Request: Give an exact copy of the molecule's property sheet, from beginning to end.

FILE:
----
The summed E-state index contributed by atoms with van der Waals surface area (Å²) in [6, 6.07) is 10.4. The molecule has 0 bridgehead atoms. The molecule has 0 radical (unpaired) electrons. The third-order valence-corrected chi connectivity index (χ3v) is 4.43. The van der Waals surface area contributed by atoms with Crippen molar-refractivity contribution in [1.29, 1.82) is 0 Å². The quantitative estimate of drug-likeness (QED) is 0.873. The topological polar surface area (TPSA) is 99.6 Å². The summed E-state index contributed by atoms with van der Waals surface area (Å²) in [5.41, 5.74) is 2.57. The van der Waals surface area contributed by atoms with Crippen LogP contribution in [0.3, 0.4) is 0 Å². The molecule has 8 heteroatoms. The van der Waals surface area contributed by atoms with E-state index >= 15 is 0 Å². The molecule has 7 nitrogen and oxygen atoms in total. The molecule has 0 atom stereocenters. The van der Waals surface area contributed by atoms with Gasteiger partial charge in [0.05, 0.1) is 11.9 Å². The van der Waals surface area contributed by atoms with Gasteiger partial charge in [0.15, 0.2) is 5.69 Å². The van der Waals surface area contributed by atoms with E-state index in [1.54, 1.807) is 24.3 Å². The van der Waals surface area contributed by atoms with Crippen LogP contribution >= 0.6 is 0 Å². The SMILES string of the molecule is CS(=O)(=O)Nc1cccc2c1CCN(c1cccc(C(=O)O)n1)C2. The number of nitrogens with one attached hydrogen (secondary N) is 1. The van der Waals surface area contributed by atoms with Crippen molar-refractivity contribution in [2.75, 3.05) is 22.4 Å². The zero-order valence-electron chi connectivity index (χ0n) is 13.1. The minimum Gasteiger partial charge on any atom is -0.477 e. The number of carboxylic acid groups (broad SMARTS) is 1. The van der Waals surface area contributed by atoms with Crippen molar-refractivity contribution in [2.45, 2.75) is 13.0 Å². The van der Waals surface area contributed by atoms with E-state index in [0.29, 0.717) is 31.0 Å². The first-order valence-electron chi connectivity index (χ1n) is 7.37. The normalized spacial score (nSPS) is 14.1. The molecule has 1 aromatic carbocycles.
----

The summed E-state index contributed by atoms with van der Waals surface area (Å²) in [6, 6.07) is 10.4. The molecule has 0 bridgehead atoms. The molecule has 0 radical (unpaired) electrons. The third-order valence-corrected chi connectivity index (χ3v) is 4.43. The van der Waals surface area contributed by atoms with Crippen molar-refractivity contribution in [1.29, 1.82) is 0 Å². The quantitative estimate of drug-likeness (QED) is 0.873. The topological polar surface area (TPSA) is 99.6 Å². The summed E-state index contributed by atoms with van der Waals surface area (Å²) in [5.41, 5.74) is 2.57. The van der Waals surface area contributed by atoms with Crippen LogP contribution in [0.3, 0.4) is 0 Å². The molecule has 8 heteroatoms. The van der Waals surface area contributed by atoms with E-state index >= 15 is 0 Å². The molecule has 7 nitrogen and oxygen atoms in total. The molecule has 0 atom stereocenters. The van der Waals surface area contributed by atoms with Gasteiger partial charge in [0.05, 0.1) is 11.9 Å². The van der Waals surface area contributed by atoms with Gasteiger partial charge in [0.15, 0.2) is 5.69 Å². The van der Waals surface area contributed by atoms with E-state index in [1.54, 1.807) is 24.3 Å². The van der Waals surface area contributed by atoms with Crippen LogP contribution >= 0.6 is 0 Å². The SMILES string of the molecule is CS(=O)(=O)Nc1cccc2c1CCN(c1cccc(C(=O)O)n1)C2. The number of nitrogens with one attached hydrogen (secondary N) is 1. The van der Waals surface area contributed by atoms with Crippen molar-refractivity contribution in [2.75, 3.05) is 22.4 Å². The zero-order valence-electron chi connectivity index (χ0n) is 13.1. The minimum Gasteiger partial charge on any atom is -0.477 e. The number of carboxylic acid groups (broad SMARTS) is 1. The van der Waals surface area contributed by atoms with Crippen molar-refractivity contribution in [2.45, 2.75) is 13.0 Å². The van der Waals surface area contributed by atoms with E-state index in [0.29, 0.717) is 31.0 Å². The first-order valence-electron chi connectivity index (χ1n) is 7.37. The normalized spacial score (nSPS) is 14.1. The molecule has 1 aromatic carbocycles.